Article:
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June 16, 2005 || 6:03 am

Rant of the day:

Erm - has anyone told Jonathan Glancey that oil is a precious commodity? so cars that fly might be a really silly idea?

The celebration of this kind of toy - which is damaging out of all proportion to its usefulness or fun quotient - really annoys me. Before the world tells me I'm a killjoy, I have nothing against occasional, really fun and really useless things. Fireworks, for instance, are wonderful - although I was interested to see that in India they are an air pollution problem during Diwali due to their excessive presence. But fireworks, once or twice a year and done in style, give so much pleasure to so many people compared to the amount of energy they use up that it seems a fair deal. Similarly the extravegance of buying a Chanel dress or getting decadently drunk on expensive cocktails in Loungelover or a lot of other things that give the thrill, status and sheer pleasure that this weird-ass car probably does, while doing a helluva lot less damage to those who can't afford one.

But cars that fly...well, they give pleasure to the person in it (really fun until it gets as normal as driving a regular car) but for the rest of us plebs who can't afford one, they pollute our air, make lots of noise, spoil the view and probably use enough gas in an hour to power my home for a year.

It's amazing that a journalist can write a flippant piece on gas-guzzling skycars without even mentioning climate change despite having previously written about how we should do without "out-of-town superstores, air-conditioned shopping malls, cul de sacs of executive homes" in the name of energy-saving. But skycars are sexy and fun and shopping malls are ugly and unglamorous - and this is why the Guardian likes having their architecture critic and their car critic be the same person. It's all design, right?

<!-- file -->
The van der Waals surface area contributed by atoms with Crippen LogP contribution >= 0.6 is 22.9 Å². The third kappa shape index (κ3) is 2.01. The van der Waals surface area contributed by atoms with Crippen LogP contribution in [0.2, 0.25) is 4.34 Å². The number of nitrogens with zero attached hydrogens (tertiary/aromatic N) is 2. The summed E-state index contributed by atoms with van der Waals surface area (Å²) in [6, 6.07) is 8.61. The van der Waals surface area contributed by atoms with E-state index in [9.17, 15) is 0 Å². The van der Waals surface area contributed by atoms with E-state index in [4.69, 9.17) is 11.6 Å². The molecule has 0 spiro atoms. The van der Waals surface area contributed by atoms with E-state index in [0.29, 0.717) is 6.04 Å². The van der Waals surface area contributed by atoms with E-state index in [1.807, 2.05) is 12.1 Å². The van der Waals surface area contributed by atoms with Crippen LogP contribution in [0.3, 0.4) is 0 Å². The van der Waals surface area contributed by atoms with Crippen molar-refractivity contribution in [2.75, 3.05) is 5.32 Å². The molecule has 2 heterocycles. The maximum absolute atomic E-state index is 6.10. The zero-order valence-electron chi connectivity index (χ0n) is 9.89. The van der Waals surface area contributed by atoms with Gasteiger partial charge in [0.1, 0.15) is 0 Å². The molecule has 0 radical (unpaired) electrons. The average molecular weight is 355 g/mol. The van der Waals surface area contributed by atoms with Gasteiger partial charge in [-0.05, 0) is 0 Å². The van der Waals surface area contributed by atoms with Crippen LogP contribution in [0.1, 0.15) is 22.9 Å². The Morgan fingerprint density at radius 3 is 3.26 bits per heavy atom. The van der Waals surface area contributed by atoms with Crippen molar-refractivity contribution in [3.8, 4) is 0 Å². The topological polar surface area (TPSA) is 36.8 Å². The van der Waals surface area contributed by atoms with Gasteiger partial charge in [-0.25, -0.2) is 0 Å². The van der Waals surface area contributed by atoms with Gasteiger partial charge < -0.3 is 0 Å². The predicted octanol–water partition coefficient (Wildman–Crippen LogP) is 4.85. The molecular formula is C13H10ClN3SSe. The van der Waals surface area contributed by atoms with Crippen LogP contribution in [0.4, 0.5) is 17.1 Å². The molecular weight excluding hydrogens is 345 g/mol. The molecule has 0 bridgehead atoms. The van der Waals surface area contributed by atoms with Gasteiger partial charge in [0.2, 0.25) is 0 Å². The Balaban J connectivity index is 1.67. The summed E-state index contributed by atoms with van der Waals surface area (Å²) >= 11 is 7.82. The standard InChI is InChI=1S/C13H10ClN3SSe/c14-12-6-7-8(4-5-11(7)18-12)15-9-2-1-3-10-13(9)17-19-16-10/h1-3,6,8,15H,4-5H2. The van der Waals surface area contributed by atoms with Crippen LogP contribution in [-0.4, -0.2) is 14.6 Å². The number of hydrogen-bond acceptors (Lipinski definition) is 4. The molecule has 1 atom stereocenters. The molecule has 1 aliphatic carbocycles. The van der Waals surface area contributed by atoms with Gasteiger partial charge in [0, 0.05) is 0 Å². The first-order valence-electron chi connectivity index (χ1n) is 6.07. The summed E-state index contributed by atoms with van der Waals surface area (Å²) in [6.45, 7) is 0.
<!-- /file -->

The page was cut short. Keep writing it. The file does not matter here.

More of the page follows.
Yes, it is; but you're also missing the point of design if you think its sole purpose is hedonism, whether in cars or buildings. Design is a kind of magic, but is also a way of exercising responsibility. The designer is intimately aware of the interconnectedness of everything - of how the way you want your iPod to feel means that the plastic has to be made a certain way, which, at the end of the day means one person will have a job and another won't. And every designer weighs up the delight factor with the responsibility. And delight to whom: not just to your immediate end user. Some things justify more crazy, beautiful, irresponsible things than others and a really good designer can make the crazy thing also a responsible thing - think Shigeru Ban's cardboard tubes. But skycars...

Thank God they won't make it onto the market [famous last words alert]. And I should stop dissing architecture journalists before my future employers tell me to curb my loud mouth...

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